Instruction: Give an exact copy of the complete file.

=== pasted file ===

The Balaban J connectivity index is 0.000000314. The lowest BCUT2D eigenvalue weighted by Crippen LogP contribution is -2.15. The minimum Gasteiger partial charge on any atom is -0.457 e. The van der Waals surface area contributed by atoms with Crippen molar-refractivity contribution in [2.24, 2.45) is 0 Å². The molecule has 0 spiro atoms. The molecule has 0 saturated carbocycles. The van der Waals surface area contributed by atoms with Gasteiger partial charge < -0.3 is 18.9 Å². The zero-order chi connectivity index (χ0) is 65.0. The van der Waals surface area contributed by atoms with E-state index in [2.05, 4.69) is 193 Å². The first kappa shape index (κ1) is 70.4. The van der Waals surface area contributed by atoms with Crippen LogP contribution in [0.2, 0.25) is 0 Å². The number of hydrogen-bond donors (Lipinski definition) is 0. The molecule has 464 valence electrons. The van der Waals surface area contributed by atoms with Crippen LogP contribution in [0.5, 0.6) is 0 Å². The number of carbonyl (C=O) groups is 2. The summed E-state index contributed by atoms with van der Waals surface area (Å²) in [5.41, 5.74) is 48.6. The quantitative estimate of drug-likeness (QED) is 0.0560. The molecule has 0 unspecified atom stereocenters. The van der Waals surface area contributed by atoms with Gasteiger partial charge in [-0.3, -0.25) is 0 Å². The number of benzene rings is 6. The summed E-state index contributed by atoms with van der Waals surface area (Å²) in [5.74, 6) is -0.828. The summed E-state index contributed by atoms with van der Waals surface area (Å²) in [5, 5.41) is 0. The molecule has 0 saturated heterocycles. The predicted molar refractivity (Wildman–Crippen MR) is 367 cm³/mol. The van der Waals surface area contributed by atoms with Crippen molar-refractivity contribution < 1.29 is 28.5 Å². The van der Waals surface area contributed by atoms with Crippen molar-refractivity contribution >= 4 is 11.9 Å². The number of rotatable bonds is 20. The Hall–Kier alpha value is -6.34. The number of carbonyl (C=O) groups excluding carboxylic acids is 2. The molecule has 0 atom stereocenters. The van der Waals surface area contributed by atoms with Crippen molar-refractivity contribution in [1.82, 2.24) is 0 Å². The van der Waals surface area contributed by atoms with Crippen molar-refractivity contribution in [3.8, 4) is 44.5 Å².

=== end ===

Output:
The Balaban J connectivity index is 0.000000314. The lowest BCUT2D eigenvalue weighted by Crippen LogP contribution is -2.15. The minimum Gasteiger partial charge on any atom is -0.457 e. The van der Waals surface area contributed by atoms with Crippen molar-refractivity contribution in [2.24, 2.45) is 0 Å². The molecule has 0 spiro atoms. The molecule has 0 saturated carbocycles. The van der Waals surface area contributed by atoms with Gasteiger partial charge < -0.3 is 18.9 Å². The zero-order chi connectivity index (χ0) is 65.0. The van der Waals surface area contributed by atoms with E-state index in [2.05, 4.69) is 193 Å². The first kappa shape index (κ1) is 70.4. The van der Waals surface area contributed by atoms with Crippen LogP contribution in [0.2, 0.25) is 0 Å². The number of hydrogen-bond donors (Lipinski definition) is 0. The molecule has 464 valence electrons. The van der Waals surface area contributed by atoms with Crippen LogP contribution in [0.5, 0.6) is 0 Å². The number of carbonyl (C=O) groups is 2. The summed E-state index contributed by atoms with van der Waals surface area (Å²) in [5.41, 5.74) is 48.6. The quantitative estimate of drug-likeness (QED) is 0.0560. The molecule has 0 unspecified atom stereocenters. The van der Waals surface area contributed by atoms with Gasteiger partial charge in [-0.3, -0.25) is 0 Å². The number of benzene rings is 6. The summed E-state index contributed by atoms with van der Waals surface area (Å²) in [5.74, 6) is -0.828. The summed E-state index contributed by atoms with van der Waals surface area (Å²) in [5, 5.41) is 0. The molecule has 0 saturated heterocycles. The predicted molar refractivity (Wildman–Crippen MR) is 367 cm³/mol. The van der Waals surface area contributed by atoms with Crippen molar-refractivity contribution < 1.29 is 28.5 Å². The van der Waals surface area contributed by atoms with Crippen molar-refractivity contribution >= 4 is 11.9 Å². The number of rotatable bonds is 20. The Hall–Kier alpha value is -6.34. The number of carbonyl (C=O) groups excluding carboxylic acids is 2. The molecule has 0 atom stereocenters. The van der Waals surface area contributed by atoms with Crippen molar-refractivity contribution in [1.82, 2.24) is 0 Å². The van der Waals surface area contributed by atoms with Crippen molar-refractivity contribution in [3.8, 4) is 44.5 Å².